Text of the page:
Baltimore Ravens Coach Brian Billick plans to improve on his team's poor 1998 record by focusing on the defense.
"We must be efficient on offense," Billick said. "That means not turning the ball over and scoring at least a field goal when we [get inside the opponent's 20-yard line]. If we do that, with what I think we're going to be able to do on defense, I think we're going to have an impact."
Billick and his staff are optimistic because most of their key defenders are young enough and good enough to absorb more sophisticated schemes. Middle linebacker Ray Lewis (fourth year), outside linebacker Peter Boulware (third year) and defensive end Michael McCrary (seventh year) made the Pro Bowl last season.
"What the extra year means is that we'll be a lot less hesitant," McCrary said. "We'll be a reacting defense instead of a thinking and then reacting defense."
However, injuries are a concern. McCrary had knee surgery more than five months ago and Boulware's shoulder popped out of its socket on the final day of a mid-June minicamp, and neither has healed sufficiently to allow the players to endure a serious practice. McCrary may not play at all until the final preseason game.
The Ravens also are concerned that McCrary will not sign a new contract before the season. With 35 sacks in his last 38 games, McCrary would be one of the most coveted free agents next year. He signed with the Ravens as an unrestricted free agent from the Seattle Seahawks two years ago.
"I went through that [negotiating during the season] with Seattle," he said, "and it was a distraction for me. It has nothing to do with being [unreasonable with management]. It's just that I believe in concentrating only on football during the season."
The Ravens have Boulware under contract for four more years, but are worried about the frequent shoulder dislocations.
"Peter basically played 14 games [with his shoulder heavily taped to keep it in place] like this last year," defensive coordinator Marvin Lewis said. "Whatever fashion he comes back in, that's how he's going to have to play. If it's in a strapped-down position, then we want him to get in and work with it that way."
During the offseason, 12-year veteran Rod Woodson moved from cornerback to safety and Larry Webster was elevated to starter at one tackle position after standout James Jones was allowed to leave via free agency.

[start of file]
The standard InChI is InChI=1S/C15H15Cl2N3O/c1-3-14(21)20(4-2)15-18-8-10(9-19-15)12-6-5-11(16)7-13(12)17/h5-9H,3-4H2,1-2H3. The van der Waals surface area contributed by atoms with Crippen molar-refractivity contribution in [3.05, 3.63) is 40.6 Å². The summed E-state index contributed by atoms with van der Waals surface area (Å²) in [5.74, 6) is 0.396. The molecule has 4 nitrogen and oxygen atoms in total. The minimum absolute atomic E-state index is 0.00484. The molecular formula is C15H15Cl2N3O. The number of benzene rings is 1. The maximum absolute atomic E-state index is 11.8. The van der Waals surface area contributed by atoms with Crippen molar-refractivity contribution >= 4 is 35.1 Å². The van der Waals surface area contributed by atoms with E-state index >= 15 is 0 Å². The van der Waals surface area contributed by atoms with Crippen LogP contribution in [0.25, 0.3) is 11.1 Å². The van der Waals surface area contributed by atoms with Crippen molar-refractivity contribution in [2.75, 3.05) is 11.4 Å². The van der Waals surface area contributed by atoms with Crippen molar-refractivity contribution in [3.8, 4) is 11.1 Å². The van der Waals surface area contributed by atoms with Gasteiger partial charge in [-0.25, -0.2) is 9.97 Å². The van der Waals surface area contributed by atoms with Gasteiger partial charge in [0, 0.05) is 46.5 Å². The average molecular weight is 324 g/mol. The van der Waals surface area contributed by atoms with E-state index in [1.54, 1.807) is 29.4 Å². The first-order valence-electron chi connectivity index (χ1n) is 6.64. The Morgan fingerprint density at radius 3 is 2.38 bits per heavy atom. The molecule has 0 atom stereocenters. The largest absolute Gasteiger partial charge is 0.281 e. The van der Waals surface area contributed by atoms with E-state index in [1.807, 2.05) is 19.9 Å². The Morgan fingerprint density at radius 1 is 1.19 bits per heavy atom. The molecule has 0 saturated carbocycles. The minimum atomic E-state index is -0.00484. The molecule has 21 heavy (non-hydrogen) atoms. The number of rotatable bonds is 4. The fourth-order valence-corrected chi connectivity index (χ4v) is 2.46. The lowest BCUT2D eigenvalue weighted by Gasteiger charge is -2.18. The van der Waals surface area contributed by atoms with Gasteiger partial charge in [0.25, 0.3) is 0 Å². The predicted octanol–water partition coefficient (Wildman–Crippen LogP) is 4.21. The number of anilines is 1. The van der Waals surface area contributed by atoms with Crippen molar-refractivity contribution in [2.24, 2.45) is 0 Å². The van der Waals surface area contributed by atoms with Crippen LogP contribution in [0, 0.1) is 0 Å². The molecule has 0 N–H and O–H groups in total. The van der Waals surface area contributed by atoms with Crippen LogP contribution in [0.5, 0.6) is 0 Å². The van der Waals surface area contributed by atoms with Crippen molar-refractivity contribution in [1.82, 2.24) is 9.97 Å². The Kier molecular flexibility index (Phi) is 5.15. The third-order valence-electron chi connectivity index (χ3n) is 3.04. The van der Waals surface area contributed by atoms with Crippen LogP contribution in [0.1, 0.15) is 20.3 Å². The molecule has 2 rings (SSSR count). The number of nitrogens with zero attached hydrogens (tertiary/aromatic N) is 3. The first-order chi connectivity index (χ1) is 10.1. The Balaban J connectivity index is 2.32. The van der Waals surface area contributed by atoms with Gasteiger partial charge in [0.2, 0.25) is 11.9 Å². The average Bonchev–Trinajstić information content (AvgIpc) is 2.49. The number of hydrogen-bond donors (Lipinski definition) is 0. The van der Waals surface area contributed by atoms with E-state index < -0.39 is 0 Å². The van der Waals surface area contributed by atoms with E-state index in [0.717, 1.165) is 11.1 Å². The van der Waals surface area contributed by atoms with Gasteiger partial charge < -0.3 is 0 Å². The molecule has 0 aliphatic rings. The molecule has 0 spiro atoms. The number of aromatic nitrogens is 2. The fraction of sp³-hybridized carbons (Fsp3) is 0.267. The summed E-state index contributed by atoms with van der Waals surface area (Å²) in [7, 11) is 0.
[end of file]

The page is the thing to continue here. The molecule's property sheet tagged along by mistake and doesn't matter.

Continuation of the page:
"Rod gives us another strong communicator on the field in a position to communicate even more," Lewis said, alluding to the safety calling many of the defensive changes just before the snap. "We've also changed the huddle, putting him in the middle with Ray to try and play on those skills. And we'll be counting on his ability to play the ball, keep the ball in front of us, which is where it belongs."
The Ravens are certain that first-round draft choice Chris McAlister belongs in the starting lineup at right cornerback. He already mans the position in formations against three wide receivers, with right cornerback DeRon Jenkins moving into the slot.
This was the second straight draft the Ravens used their first-round choice on a cornerback. Duane Starks moved into the starting lineup in the ninth game last season, but might have sooner had he not missed about two weeks of camp negotiating a contract. McAlister has not missed a snap.
"You can see a big difference in Duane now," Lewis said. "McAlister is getting his feet under him, has a pretty good understanding of what we're doing."
* Ravens Note: Seventh-round draft choice Anthony Poindexter ended his two-day holdout by agreeing to a contract that includes a signing bonus of less than $20,000, a team source said. The Virginia safety will continue rehabilitation on a severe knee injury Saturday.